Diary of Boyd Alexander, relating to a journey from the Niger to the Nile

Archive Collection

Scope and Content

Diary, 20 April-18 November 1906, with a number of maps and diagrams in the text, kept during his journey from the Niger to the Nile 1906.

Administrative / Biographical History

Boyd Alexander was born on the 1 January 1873 in Cranbrook, Kent, England. He entered the 7th Battalion Rifle Brigade in 1893, attaining the rank of Captain in 1898.

At the end of the 19th century, Alexander led scientific expeditions to the Cape de Verde Islands (1897-1898) and to the Zambesi and Kafuc rivers (1898-1899) in order to study the ornithology. In 1899, he joined the Gold Coast constabulary and took part in the relief of Kumasi in 1900 (for which he received the medal and clasp). On his return to England he was offered and accepted a commission in the Rifle Brigade. In 1902, he led a scientific expedition to Fernando Po which resulted in a successful ascent of Mount St. Isabel and the discovery of many new birds.

Between 1904 and 1906, Alexander led the Alexander-Gosling Expedition which travelled across Africa from the Niger to the Nile. The expedition aimed to show that the continent could be crossed from west to east by means of its waterways. Alexander was accompanied on the expedition by Captain Claud Alexander (his brother), Jos Lopes (his assistant and taxidermist), Captain G.B. Gosling, and P.A. Talbot. As a result of sickness, both Claud Alexander and Gosling died during the expedition. When Talbot returned to the west, in the middle of 1905, only Alexander and Lopes were left to finish the journey; they reached the Nile in December 1906. The following year Alexander retired from the army.

For his journey across the continent, Alexander received the Gold Medal of the Royal Geographical Society of Antwerp (1907), and the founders medal of the Royal Geographical Society of London (1908). He was also made an honorary fellow of the Royal Scottish Geographical Society (1907).

At the end of 1908, Alexander and Lopes again travelled to Africa where they visited the islands of So Thom, Prncipe, and Annobom; the Kamerun mountain; and Lake Chad. Alexander had then intended to head for Egypt through Wadai and Darfur. However, there was much instability in the country and on reaching Nyeri (seventy miles north of Abeshr, the capital of Wadai) Alexander was murdered by natives on the 2 April 1910. Lopes, who had accompanied him since his earliest journey to the Cape Verde Islands, escaped. Alexander was buried at Maifoni, by the grave of his brother Claud. A memorial to the two brothers can be found in the Parish Church of St. Dunstan in Cranbrook, Kent, England.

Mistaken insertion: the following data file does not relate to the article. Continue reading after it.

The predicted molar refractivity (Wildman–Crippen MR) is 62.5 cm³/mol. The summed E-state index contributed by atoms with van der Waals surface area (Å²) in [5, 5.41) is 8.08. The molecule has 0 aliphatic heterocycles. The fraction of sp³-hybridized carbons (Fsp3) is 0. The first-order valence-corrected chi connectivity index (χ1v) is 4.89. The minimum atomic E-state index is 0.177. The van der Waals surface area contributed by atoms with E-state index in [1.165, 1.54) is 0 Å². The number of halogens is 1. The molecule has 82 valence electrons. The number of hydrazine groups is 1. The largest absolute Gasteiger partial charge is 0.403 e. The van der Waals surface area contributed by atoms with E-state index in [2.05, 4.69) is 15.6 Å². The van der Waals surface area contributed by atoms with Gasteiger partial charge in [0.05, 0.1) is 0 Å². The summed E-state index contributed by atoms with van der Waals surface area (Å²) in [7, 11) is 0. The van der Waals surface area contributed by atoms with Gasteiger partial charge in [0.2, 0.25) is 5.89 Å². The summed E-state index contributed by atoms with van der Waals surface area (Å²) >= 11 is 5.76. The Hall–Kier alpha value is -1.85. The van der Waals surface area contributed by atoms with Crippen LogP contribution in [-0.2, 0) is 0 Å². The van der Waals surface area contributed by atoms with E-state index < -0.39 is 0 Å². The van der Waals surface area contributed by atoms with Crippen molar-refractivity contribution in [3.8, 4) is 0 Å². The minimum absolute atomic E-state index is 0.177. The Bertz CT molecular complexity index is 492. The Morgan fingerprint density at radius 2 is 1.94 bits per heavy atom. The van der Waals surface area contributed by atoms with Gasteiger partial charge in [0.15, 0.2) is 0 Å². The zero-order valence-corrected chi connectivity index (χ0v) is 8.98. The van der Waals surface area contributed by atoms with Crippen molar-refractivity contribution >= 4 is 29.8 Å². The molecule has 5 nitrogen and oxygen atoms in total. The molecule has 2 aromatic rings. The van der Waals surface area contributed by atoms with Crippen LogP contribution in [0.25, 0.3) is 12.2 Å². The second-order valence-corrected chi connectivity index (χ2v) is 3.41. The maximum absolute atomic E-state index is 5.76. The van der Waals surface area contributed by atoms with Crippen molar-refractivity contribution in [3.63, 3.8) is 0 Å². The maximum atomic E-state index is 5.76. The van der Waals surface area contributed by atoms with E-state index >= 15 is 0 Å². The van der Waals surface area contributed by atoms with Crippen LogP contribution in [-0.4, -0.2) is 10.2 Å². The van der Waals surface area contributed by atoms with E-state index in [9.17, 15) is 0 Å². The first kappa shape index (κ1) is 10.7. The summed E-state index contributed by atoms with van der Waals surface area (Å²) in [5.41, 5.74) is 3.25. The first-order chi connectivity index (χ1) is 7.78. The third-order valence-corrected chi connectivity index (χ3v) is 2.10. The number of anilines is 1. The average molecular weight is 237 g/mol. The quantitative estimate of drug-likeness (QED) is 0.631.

Conditions Governing Access

Bodleian reader's ticket required.

Note

Collection level description created by Marion Lowman, Bodleian Library of Commonwealth and African Studies at Rhodes House.

Administrative/Biographical History compiled with reference to the Dictionary of National Biography .

Other Finding Aids

The library holds a card index of all manuscript collections in its reading room.

Listed as no. 1 in Manuscript Collections of Africana in Rhodes House Library, Oxford, compiled by Louis B. Frewer (Oxford, Bodleian Library, 1968).

Conditions Governing Use

No reproduction or publication of personal papers without permission. Contact the library in the first instance.

Bibliography

Alexander published an account of his 1904-1906 journey in From the Niger to the Nile (2 volumes, 1907).